The threat of Russian hypersonic glide vehicles, aircraft reportedly armed with ICBMs that can penetrate even America’s elite anti-missile defense apparatus, has US defense officials ushering a call for a renaissance in America’s military to upgrade systems to counter the potential threats of tomorrow.
Speaking at the Space and Missile Defense Symposium, Adm. Cecil Haney, the commander of US Strategic Command (STRATCOM) focused in on this perceived military challenge.
"Hyper-glide vehicle research and development are also challenging our planning," said Adm. Haney. "The ability to find, fix and track and hold… these types of capabilities are becoming increasingly more difficult. Hyper-glide vehicle technology can complicate our sensing and our defensive approaches.'
According to weapons industry publication Defense News, "the threat [of hypersonic glide vehicles] came up in almost every speech from the Missile Defense Agency director to the Army’s acquisition chief to the US Strategic Command commander over the course of the first two days of the show."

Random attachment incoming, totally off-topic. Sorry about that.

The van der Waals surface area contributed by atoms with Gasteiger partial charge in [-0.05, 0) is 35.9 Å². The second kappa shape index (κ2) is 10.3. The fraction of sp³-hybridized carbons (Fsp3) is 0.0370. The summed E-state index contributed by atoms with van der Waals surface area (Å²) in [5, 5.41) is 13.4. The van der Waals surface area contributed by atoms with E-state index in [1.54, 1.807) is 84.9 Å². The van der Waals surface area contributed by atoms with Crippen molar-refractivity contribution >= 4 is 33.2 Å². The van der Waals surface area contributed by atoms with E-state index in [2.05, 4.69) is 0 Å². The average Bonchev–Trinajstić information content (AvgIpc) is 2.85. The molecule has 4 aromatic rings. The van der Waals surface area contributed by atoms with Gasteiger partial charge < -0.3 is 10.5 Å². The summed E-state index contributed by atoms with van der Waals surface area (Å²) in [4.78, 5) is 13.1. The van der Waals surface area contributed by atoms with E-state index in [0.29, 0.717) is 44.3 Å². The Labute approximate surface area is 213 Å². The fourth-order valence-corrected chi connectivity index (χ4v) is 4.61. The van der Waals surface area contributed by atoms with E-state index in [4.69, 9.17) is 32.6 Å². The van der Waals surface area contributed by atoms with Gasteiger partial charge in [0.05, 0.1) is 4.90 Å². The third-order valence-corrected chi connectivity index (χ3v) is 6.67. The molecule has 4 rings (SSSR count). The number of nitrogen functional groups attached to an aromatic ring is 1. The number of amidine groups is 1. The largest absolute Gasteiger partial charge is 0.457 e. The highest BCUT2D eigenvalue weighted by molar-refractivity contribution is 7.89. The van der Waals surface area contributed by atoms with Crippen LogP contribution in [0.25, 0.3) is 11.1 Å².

The commentary follows announcements that Russia has successfully tested a Mach 10 (7,680 MPH or 12,360kmh) hypersonic glide vehicle with a report last week that the system may soon be "ready for action" leading the United States to perceive a growing capability gap vis-à-vis Moscow in the area of avionics. Defense industry insiders have seized on the perceived Russian threat to encourage investors that the US defense and weapons industry remains a growth sector while career military leaders are using it as a clarion call to increase American defense appropriations.
Moscow is not alone in its pursuit of hypersonic weapons although the growing fear of Russia stoked by the rhetoric of the 2016 presidential election has helped to create a sense of urgency with leaders and industry insiders focused on the Kremlin.
“Russian press claims Russia successfully tested a hypersonic vehicle on an SS-19 intercontinental ballistic missile in April this year,” said Mark Clark, the director of the Missiles and Space Intelligence Center seizing on the growing Cold War sentiment among Beltway insiders that Moscow poses a threat.
The US, China, and India are also pursuing projects for comparable vehicles, but much remains unknown about the progress of those other efforts to develop and utilize the new-age weaponry.